Canada proposes national freeze on gun sales and buying back assault rifles after Uvalde shooting

Canada would implement a “national freeze” on handgun ownership and force owners of “military-style assault weapons” to sell their guns to the government under newly introduced legislation, prime minister Justin Trudeau announced on Monday.

“As a government, as a society, we have a responsibility to act to prevent more tragedies,” Mr Trudeau said on Monday.

The proposals, which are expected to pass, come in the wake of last week’s deadly mass school shooting in Uvalde, Texas, that killed 21 people, and a 2020 incident in rural Nova Scotia that killed 22 people in Canada’s deadliest mass shooting.

The gun buyback plan is modeled on other successful efforts in the wake of national tragedies.

In 2019, New Zealand banned semiautomatic weapons and bought back guns following attacks on two mosques in Christchurch that killed 51 people.

Following a 1996 shooting in Port Arthur, Australia, the government collected more than 650,000 semiautomatic rifles and numerous shotguns after such weapons were banned.

Government purchases of guns could begn later this year.

Under the Canadian legislative proposals, people would also no longer be able to buy, sell, import, or transfer handguns, and those shown to have committed domestic violence or criminal harassment like stalking could have their gun licenses taken away.

The bill, known as C-21, would also require long-gun magazines to be permanently altered to hold no more than five bullets.

“Other than using firearms for sport shooting and hunting, there is no reason anyone in Canada should need guns in their everyday lives,” the PM added on Monday.

Canada already has stricter gun laws than the US.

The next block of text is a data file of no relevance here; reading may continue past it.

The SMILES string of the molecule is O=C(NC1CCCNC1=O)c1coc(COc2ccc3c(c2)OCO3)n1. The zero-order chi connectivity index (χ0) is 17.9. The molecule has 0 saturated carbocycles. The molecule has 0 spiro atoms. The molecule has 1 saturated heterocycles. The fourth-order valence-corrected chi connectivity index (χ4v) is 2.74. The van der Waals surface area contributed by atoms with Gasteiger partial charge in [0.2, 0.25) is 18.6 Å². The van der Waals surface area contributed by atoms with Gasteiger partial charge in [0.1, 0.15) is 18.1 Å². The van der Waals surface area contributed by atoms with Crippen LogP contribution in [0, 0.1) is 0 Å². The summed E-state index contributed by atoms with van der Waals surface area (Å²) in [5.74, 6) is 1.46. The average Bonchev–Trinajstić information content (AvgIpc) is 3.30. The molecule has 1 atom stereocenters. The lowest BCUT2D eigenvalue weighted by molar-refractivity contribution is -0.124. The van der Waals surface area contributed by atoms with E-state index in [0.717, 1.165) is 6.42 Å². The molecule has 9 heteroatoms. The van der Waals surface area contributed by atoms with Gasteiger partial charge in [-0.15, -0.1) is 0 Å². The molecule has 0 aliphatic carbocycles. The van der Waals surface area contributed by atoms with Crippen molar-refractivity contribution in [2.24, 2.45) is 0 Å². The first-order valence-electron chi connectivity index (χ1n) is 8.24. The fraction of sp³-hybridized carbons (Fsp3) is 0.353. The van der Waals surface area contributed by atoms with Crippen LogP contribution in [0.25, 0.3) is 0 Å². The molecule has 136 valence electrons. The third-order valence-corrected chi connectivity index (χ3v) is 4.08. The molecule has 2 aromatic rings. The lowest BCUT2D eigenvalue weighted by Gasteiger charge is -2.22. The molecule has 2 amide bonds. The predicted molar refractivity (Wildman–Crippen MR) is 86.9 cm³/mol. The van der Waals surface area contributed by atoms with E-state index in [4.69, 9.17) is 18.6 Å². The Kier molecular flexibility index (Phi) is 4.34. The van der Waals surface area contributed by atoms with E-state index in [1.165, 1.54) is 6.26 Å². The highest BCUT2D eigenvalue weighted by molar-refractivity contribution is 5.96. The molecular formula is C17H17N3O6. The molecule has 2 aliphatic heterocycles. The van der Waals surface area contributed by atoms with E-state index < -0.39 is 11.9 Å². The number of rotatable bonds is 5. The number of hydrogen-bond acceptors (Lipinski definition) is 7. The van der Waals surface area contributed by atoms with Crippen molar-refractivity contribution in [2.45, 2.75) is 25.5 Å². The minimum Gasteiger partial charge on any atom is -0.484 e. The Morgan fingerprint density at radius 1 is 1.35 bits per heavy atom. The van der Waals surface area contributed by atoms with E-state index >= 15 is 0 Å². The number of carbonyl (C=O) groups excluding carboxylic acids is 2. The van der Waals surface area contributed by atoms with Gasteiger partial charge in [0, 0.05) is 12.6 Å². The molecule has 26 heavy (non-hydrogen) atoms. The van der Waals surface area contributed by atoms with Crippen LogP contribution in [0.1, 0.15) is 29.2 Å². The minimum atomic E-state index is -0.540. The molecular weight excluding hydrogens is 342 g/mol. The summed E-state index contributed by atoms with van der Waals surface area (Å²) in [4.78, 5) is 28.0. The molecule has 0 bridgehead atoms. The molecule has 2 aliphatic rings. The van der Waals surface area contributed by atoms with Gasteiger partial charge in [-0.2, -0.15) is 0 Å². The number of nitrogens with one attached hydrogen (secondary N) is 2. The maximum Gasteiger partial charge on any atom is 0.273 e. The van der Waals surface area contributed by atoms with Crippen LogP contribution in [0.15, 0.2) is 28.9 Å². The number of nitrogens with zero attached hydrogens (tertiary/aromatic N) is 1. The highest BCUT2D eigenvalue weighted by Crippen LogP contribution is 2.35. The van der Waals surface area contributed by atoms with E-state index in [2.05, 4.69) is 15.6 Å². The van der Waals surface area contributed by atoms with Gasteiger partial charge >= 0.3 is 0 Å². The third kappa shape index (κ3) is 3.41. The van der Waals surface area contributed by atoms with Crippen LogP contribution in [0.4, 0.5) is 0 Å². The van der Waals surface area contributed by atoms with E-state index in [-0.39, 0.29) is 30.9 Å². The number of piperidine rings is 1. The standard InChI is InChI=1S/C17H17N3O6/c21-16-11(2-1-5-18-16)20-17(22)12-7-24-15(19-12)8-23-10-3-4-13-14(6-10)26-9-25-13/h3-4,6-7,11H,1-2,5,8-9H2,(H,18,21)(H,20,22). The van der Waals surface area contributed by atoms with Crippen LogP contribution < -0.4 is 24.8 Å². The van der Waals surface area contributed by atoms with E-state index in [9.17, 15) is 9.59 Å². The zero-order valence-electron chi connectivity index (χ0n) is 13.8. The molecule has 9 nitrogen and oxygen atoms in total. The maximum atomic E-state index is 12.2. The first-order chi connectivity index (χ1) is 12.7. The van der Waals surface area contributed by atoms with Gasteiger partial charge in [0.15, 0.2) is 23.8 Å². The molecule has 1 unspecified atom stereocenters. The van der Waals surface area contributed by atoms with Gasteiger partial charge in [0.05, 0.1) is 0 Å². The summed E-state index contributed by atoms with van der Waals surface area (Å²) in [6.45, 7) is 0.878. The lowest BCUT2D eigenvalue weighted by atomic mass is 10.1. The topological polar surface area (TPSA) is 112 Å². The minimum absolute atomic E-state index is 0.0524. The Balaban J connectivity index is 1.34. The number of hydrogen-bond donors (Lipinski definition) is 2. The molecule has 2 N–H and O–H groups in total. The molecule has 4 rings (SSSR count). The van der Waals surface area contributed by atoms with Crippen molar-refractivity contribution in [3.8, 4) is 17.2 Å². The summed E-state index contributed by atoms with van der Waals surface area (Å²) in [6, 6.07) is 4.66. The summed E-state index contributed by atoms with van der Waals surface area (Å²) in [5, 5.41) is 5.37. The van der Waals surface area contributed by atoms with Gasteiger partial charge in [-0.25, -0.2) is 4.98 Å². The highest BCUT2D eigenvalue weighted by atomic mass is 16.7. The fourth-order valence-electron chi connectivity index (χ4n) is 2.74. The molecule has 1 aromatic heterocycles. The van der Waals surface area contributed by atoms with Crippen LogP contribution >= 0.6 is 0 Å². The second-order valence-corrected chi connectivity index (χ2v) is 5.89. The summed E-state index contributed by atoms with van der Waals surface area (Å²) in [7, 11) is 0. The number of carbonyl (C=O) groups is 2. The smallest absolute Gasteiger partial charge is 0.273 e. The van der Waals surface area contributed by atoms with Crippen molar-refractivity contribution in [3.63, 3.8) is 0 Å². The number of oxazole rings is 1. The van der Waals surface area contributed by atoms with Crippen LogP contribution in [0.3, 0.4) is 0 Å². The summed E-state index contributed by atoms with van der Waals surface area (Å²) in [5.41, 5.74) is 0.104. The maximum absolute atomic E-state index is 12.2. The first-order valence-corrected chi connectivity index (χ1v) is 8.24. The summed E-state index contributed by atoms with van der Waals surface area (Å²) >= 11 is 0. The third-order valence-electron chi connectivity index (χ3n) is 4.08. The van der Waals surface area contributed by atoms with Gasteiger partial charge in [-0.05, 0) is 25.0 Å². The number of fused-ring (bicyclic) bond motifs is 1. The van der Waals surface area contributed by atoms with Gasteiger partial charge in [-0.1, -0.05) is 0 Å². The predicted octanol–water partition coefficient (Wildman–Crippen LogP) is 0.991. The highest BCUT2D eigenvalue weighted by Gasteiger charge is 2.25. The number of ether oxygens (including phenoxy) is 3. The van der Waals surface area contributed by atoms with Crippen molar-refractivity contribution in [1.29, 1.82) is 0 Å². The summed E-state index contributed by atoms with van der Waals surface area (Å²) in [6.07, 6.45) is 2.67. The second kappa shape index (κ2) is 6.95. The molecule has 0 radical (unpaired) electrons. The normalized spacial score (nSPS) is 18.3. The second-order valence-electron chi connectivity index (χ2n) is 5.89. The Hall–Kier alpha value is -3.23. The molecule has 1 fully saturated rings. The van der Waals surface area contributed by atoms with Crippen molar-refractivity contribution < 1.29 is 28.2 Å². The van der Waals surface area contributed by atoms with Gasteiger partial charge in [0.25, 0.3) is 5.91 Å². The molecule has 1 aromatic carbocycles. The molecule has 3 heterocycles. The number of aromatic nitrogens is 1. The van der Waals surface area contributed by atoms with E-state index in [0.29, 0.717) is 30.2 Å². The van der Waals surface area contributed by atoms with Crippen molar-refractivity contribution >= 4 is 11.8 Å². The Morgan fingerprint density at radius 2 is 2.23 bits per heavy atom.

The US has never engaged in a large-scale assault weapon buyback like other nations, but it did temporarily ban semiautomatic weapons, though the prohibition lapsed in 2004.

President Biden has said he believes he and Senate Republicans like Minority Leader Mitch McConnell and John Cornyn of Texas can come to a “rational” agreement on gun control legislation, though both of the latter men have strongly opposed past attempts at weapons control.

Previous attempts at gun control in Canada have come in for criticism in their own.

A past version of the buyback programme, where the surrender of weapons was voluntary, went unpassed in 2021 and was strongly criticised by gun-control groups for not going far enough.

“It was a total failure,” Heidi Rathjen, of PolyRemembers, a group of survivors of the 1989 École Polytechnique shooting, told The Globe and Mail, calling that attempt “an empty shell that was designed to do as little as possible and provide talking points to the politicians.”

Gun control has long been a priority of Mr Trudeau’s Liberal government, which has spent more than $920 million since 2016 on gun control efforts.

In 2020, Canada banned more than 1,500 kinds of assault weapons, including the type of rifle used in the 2017 Quebec City mosque shooting.

Earlier this month, it also introduced rules requiring businesses to keep detailed records of gun sales, check customer identities, and make sure they are licensed to carry weapons.

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